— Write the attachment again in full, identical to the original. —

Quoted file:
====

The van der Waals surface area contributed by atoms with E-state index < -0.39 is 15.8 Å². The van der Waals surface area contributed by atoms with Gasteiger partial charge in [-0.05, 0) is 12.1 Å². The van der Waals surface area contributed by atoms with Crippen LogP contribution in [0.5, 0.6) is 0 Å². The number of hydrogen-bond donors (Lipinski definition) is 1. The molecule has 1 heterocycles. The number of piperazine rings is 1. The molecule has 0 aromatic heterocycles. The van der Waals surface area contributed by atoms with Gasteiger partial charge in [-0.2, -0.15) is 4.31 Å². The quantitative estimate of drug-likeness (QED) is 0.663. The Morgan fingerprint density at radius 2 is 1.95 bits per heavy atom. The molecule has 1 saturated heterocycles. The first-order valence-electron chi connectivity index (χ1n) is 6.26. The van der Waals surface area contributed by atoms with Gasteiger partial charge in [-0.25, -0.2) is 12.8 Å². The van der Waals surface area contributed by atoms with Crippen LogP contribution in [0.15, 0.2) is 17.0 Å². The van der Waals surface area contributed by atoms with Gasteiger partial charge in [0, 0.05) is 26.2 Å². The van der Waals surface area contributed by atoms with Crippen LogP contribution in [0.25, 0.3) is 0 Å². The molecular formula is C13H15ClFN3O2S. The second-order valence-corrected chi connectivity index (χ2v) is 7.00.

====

The van der Waals surface area contributed by atoms with E-state index < -0.39 is 15.8 Å². The van der Waals surface area contributed by atoms with Gasteiger partial charge in [-0.05, 0) is 12.1 Å². The van der Waals surface area contributed by atoms with Crippen LogP contribution in [0.5, 0.6) is 0 Å². The number of hydrogen-bond donors (Lipinski definition) is 1. The molecule has 1 heterocycles. The number of piperazine rings is 1. The molecule has 0 aromatic heterocycles. The van der Waals surface area contributed by atoms with Gasteiger partial charge in [-0.2, -0.15) is 4.31 Å². The quantitative estimate of drug-likeness (QED) is 0.663. The Morgan fingerprint density at radius 2 is 1.95 bits per heavy atom. The molecule has 1 saturated heterocycles. The first-order valence-electron chi connectivity index (χ1n) is 6.26. The van der Waals surface area contributed by atoms with Gasteiger partial charge in [-0.25, -0.2) is 12.8 Å². The van der Waals surface area contributed by atoms with Crippen LogP contribution in [0.15, 0.2) is 17.0 Å². The van der Waals surface area contributed by atoms with Gasteiger partial charge in [0, 0.05) is 26.2 Å². The van der Waals surface area contributed by atoms with Crippen LogP contribution in [0.25, 0.3) is 0 Å². The molecular formula is C13H15ClFN3O2S. The second-order valence-corrected chi connectivity index (χ2v) is 7.00.